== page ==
Location: Houston, Texas
Targeted Chemical: Naphthalene
Read about all of our NPEP partners:
 Removing Mercury-Containing
 Equipment from Your Facility

NPEP's Mercury Challenge promotes
the voluntary, systematic elimination of
mercury-containing equipment from
industrial sites. Mercury is a highly toxic
chemical and is one of 31 Priority
Chemicals (PCs) EPA has targeted for
reduction.  Whether you take the
Mercury Challenge or not, removing
mercury-containing equipment from
your facility is a good way to protect  the
environment and your employees. Many
NPEP partners, including Brookhaven
National Laboratory, Consumers
Energy, Sentara: Williamsburg
Community Hospital, and U.S. Postal
Service: Northeast Area are engaged in
waste min projects to remove or recycle
mercury-containing equipment.

NPEP partner Bowling Green State
University (BGSU) operates an
elemental mercury collection and
reclamation program, collecting and
recycling mercury and mercury-
containing devices.  Dave Heinlen,
Safety and Health coordinator, invites
other NPEP partners to contact him
about sending mercury/mercury-
containing equipment to the collection
center. Visit the collection center
website at
bgsu. edu/offices/envhs/mercury. htm
and call Dave at (419) 372-2173.

The Postal Service (USPS) has
established contracts to recycle mercury-
bearing fluorescent bulbs.  As part of its
efforts, USPS developed new containers
that reduce bulb breakage. USPS has
won three Governor's Awards for this
project. Terry Grover, Environmental
Compliance Specialist, reports that
finding a vendor to recycle the bulbs was
easy because of his past  experience.
Terry advises, "Contact NEWMOA if
you don't have a vendor in mind." You
can visit NEWMOA, the Northeast
Waste Management Officials

Brookhaven National Lab (BNL), a
Department of Energy research
laboratory, has focused on mercury
reduction for the past four years and has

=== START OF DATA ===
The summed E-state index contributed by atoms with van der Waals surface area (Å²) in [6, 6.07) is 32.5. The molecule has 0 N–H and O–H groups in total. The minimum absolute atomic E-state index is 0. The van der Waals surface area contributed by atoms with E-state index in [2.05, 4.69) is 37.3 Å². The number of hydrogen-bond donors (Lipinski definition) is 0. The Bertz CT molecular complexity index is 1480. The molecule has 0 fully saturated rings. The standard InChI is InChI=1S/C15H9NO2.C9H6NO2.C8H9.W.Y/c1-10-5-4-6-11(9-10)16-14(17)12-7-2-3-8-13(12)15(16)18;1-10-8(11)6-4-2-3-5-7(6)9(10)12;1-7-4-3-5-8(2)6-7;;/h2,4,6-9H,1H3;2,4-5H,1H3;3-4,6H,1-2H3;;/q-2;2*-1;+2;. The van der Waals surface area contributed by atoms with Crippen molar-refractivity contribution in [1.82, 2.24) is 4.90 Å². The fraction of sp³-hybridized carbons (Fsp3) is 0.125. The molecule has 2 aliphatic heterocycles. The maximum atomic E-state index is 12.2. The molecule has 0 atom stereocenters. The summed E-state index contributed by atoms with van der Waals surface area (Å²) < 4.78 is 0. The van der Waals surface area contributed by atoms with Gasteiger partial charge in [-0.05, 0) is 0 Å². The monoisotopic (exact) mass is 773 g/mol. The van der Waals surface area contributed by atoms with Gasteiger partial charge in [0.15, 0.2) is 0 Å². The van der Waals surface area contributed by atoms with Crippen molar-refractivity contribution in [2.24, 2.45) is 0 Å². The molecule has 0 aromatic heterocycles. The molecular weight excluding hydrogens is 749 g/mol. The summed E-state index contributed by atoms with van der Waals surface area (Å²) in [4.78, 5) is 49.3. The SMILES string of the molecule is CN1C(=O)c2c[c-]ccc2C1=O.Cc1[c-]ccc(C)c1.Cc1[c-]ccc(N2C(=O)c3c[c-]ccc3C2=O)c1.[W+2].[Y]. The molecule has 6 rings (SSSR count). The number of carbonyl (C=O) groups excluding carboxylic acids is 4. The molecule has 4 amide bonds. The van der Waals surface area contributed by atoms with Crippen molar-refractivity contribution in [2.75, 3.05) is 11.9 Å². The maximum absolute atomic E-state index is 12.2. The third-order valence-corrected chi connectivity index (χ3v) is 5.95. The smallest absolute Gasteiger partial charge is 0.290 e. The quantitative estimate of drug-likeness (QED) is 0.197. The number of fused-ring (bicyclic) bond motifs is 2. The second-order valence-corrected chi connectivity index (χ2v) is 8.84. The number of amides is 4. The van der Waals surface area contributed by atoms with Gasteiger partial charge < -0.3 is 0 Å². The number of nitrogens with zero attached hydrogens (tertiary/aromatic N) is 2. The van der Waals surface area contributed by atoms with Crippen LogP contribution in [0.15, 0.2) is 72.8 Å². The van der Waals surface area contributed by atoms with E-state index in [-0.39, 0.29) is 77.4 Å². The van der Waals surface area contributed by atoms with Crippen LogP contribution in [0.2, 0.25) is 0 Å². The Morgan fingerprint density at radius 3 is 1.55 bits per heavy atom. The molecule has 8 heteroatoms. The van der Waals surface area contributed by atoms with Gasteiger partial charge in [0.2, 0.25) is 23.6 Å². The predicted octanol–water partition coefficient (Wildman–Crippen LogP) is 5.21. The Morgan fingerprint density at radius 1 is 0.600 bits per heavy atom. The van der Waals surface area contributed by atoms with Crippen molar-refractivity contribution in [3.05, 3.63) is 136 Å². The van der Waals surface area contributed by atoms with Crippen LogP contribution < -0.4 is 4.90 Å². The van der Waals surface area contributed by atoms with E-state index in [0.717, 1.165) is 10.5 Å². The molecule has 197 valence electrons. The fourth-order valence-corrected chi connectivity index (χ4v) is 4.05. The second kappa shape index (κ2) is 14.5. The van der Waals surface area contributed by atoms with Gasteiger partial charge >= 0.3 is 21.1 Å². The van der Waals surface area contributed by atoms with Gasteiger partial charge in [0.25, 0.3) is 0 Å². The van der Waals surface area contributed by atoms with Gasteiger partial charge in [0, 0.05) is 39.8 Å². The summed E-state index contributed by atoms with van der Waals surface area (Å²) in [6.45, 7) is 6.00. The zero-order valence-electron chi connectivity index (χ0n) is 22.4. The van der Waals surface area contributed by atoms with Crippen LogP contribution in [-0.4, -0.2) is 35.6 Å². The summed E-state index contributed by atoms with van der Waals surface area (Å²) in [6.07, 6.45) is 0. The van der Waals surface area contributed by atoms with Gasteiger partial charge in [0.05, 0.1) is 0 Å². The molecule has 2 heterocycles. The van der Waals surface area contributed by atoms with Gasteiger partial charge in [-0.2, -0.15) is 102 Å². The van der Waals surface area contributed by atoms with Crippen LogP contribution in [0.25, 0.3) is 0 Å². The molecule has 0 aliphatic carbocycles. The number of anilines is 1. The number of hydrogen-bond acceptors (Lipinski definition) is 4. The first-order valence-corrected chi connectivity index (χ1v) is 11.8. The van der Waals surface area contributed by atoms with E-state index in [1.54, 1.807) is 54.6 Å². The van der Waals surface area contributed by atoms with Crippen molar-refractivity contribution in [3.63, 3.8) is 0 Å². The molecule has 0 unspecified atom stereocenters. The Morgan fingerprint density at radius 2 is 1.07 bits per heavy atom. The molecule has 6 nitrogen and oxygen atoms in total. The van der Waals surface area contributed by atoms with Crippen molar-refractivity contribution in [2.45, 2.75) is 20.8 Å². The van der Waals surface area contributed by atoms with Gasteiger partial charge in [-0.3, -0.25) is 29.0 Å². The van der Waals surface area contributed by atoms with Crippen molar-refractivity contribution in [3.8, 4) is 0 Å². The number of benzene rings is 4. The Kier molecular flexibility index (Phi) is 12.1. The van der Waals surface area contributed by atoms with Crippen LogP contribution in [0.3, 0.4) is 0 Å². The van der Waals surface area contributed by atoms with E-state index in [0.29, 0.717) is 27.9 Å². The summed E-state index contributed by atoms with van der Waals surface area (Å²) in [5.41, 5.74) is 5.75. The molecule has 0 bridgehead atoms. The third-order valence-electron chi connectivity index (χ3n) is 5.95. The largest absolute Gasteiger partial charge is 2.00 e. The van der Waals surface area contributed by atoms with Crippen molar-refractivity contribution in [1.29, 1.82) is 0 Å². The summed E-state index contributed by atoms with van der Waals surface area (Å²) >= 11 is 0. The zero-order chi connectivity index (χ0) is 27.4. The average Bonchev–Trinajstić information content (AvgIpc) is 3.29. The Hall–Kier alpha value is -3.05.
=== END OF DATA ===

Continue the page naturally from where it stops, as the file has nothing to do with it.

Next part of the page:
eliminated about 185 pounds, including
over 450 thermometers.  George Goode,
Manager, Environmental and Waste
Management Division, states that
although thermometers may seem
innocuous, they are often used near
laboratory sinks and, if broken, the
mercury can find a pathway to the
environment.  George adds that the lab
used to experience one or two expensive
and disruptive mercury spills a year but
now it has been more than a year since
the last spill. The cost of BNL's
mercury reduction project is small
compared to the costs of environmental
remediation that can  result from mercury
contamination. BNL recently completed
a major remediation of the Peconic
River, contaminated with mercury from
past practices. The site now has an ISO
14001 Environmental Management
System (EMS), implementing proactive
environmental improvements to prevent
future impacts.

Removing mercury-containing
equipment from your facility is simple.
First, identify the equipment. Next,
dispose of it safely through an approved
recycler and replace it with mercury-free
alternatives. Finally, avoid purchasing
new mercury-containing equipment.

Following are some types of mercury-
containing equipment you may find at
your facility.
 • Aquastats, Pressurestats, and Firestats
 • Barometers
 • Batteries
 • Counterweights
 • DC Watt-Hour Meters
 • Flame Sensors
 • Gas Regulators
 • Lamps/Bulbs
 • Manometers and Vaccuum Guages
 • Permeters
 • Ring Balances
 • Switches  and Relays

Following are some mercury-free
alternatives for your switches, relays and
  • Digital, Hybrid, and Light Sensing
   Heat Thermostats
  • Hard Contact, Open Contact
   Magnetic Snap, Sealed Magnetic
   Snap, and Steel Ball Switches
  • Non-Mercury Mechanical and Solid
   State Relays
  • Photoelectric sensors
  • Nontoxic Liquid Metal Alloys

Mercury Challenge:
Mercury and Removing Mercury:
                                           NPEP Bulletin page 2
                                                                                                          Issue 4

       Recycling Nickel -
       Cadmium Batteries

Cadmium and cadmium compounds
comprise up to 50 percent of the weight
of a nickel-cadmium (Ni-Cd) battery.
Cadmium, an extremely toxic metal, is
one of 31 Priority Chemicals (PCs) EPA
has targeted for reduction. Because
cadmium is so toxic, it is essential to
recycle all Ni-Cd batteries.

Start your battery recycling program by
visiting the Rechargeable Battery
Recycling Corporation (RBRC) at . RBRC is a non-profit
public service organization dedicated to
recycling used rechargeable batteries  and
old cell phones. It offers recycling plans
for businesses, public agencies, retailers,
and communities. RBRC provides
collection materials and pays recycling

Two NPEP partners, International Truck
and Engine Corporation and Smart
Modular Technologies, recycle their Ni-
Cd batteries.  International sends theirs